- Do you find yourself complaining about others that they are too difficult to love?
- In what ways are you challenged with serving others who have been put in your life to love?
- How can you change to rely on the strength God supplies to serve and love without getting fatigued?
Develop self-discipline by embracing humility
The thought of discipline and the idea of having mastery over your body, mind, and heart is desirable. But where does one begin to achieve it?
You don’t learn how to develop discipline magically. Peter teaches us that the discipline of prayer begins with humility.
“…God opposes the proud, but gives grace to the humble.”  Humble yourselves therefore under the mighty hand of God, so that he may exalt you in due time.  Cast all your anxiety on him, because he cares for you.  Discipline yourselves, keep alert.”1 Peter 5:5-8 NRSV
As we learned earlier, Peter teaches us that prayer requires discipline. This discipline to pray also starts with humility, acknowledging various emotions such as fear, insecurity, and guilt that cause us great anxiety.
It is not enough to acknowledge these anxieties, but we must be willing to “cast” these off of us and onto God in prayer. This, believe it or not, requires great discipline.
One of the fond memories I had as a kid was fishing with my dad. Typically at some point on our fishing trip, we would hit a slow moment in the day when the fish weren’t biting.
To keep entertained, I would tie the most massive weight I could find on my line to see how far I could cast out my line. The reel would zing as the line would fly through the air and quickly sink as soon as it hit the water. Not only was it entertaining, but it was therapeutic.
This visual illustrates the discipline we must exhibit with our anxieties in prayer. To cast them onto God means to throw them off as far away from you as possible and then allowing those fears, insecurities, and guilt to stay with God rather than reeling them back in.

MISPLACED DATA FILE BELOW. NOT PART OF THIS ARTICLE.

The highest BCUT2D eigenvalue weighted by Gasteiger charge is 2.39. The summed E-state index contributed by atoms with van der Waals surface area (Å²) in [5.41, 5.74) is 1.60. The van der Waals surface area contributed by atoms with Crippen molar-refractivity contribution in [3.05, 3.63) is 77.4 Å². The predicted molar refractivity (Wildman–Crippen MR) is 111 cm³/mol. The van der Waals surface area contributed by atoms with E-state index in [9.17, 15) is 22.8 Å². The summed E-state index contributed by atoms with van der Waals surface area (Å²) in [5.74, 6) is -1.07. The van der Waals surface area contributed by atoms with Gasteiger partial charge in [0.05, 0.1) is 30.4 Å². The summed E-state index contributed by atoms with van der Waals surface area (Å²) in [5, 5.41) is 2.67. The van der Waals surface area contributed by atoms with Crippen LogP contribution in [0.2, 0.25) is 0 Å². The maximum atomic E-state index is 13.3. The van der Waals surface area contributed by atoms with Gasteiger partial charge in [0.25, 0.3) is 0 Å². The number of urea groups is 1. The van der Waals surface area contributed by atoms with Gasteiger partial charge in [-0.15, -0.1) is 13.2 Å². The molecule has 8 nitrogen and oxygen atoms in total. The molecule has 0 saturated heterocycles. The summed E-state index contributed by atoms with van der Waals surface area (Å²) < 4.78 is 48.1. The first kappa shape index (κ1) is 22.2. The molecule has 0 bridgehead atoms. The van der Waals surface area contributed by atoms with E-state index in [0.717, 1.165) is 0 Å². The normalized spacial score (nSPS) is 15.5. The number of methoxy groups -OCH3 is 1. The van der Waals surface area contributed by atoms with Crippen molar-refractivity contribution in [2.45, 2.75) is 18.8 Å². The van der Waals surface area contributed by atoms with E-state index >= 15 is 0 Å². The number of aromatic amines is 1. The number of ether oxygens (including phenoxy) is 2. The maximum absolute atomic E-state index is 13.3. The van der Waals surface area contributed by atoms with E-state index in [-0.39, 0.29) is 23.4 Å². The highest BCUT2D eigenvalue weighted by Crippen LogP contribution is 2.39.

To leave your anxieties with God requires trust that he’s going to take it from there.
- When you pray, do you acknowledge all of the fears, insecurities, and guilt causing anxiety in your life?
- What keeps you from having the humility to be vulnerable with God about what those are?
- In prayer, do you trust God enough to have the discipline to leave your anxieties with him?
The discipline to resist
…Like a roaring lion your adversary the devil prowls around, looking for someone to devour.  Resist him, steadfast in your faith, for you know that your brothers and sisters in all the world are undergoing the same kinds of suffering.1 Peter 5:8-9 NRSV
Satan is an opportunist. He waits for the right moment to attack you in hopes of devouring you.
How does Satan devour? He devours me through my emotions.
When I’m filled with anxiety, I get devoured by my feelings. I’m rendered defenseless to resist giving in to hysterical fears, indulgent emotions, and procrastination when I don’t practice the discipline of praying through my anxieties.
I’ve had entire days where my anxieties have taken me out. When I’m there, I’m emotionally unavailable to my family, in my head lost in my thoughts, and turning to procrastination by doing something unproductive in a feeble attempt to escape my anxieties.
The ironic thing is I’m exhausted having wasted hours being anxious and doing nothing.
Satan has gotten the better of me more often than I’d like to admit through the undisciplined emotionalism of not taking my anxieties to God in prayer and turning to Bible verses about self-discipline to keep my mind focused.
- What are the emotions of anxiety that have devoured you?
- How can you be more disciplined in prayer to prevent your emotions from uprooting your day and throwing you into disarray?
Discipline roots you in God
And after you have suffered for a little while, the God of all grace, who has called you to his eternal glory in Christ, will himself restore, support, strengthen, and establish you.  To him be the power forever and ever. Amen.1 Peter 5:10-11 NRSV
Peter teaches us that when we have the discipline to pray through our anxieties and cast them off, leaving them with God, we will have the ability to resist the temptation of being devoured by our emotions. This discipline to weather our emotional storms is possible because we become rooted in God.
In life, we will face many storms. Our plans get disrupted, we face relationship difficulties, and our health goes up and down. If God anchors us through spiritual discipline, we will maintain the availability needed to serve and love those who have been put in our lives with a steady, constant love.
- How emotionally disciplined would your closest friend or confidant say you are?
- When you consider becoming self-disciplined, whose life is improved as a result of it?
- What can you practically do to change your prayer life to become more disciplined?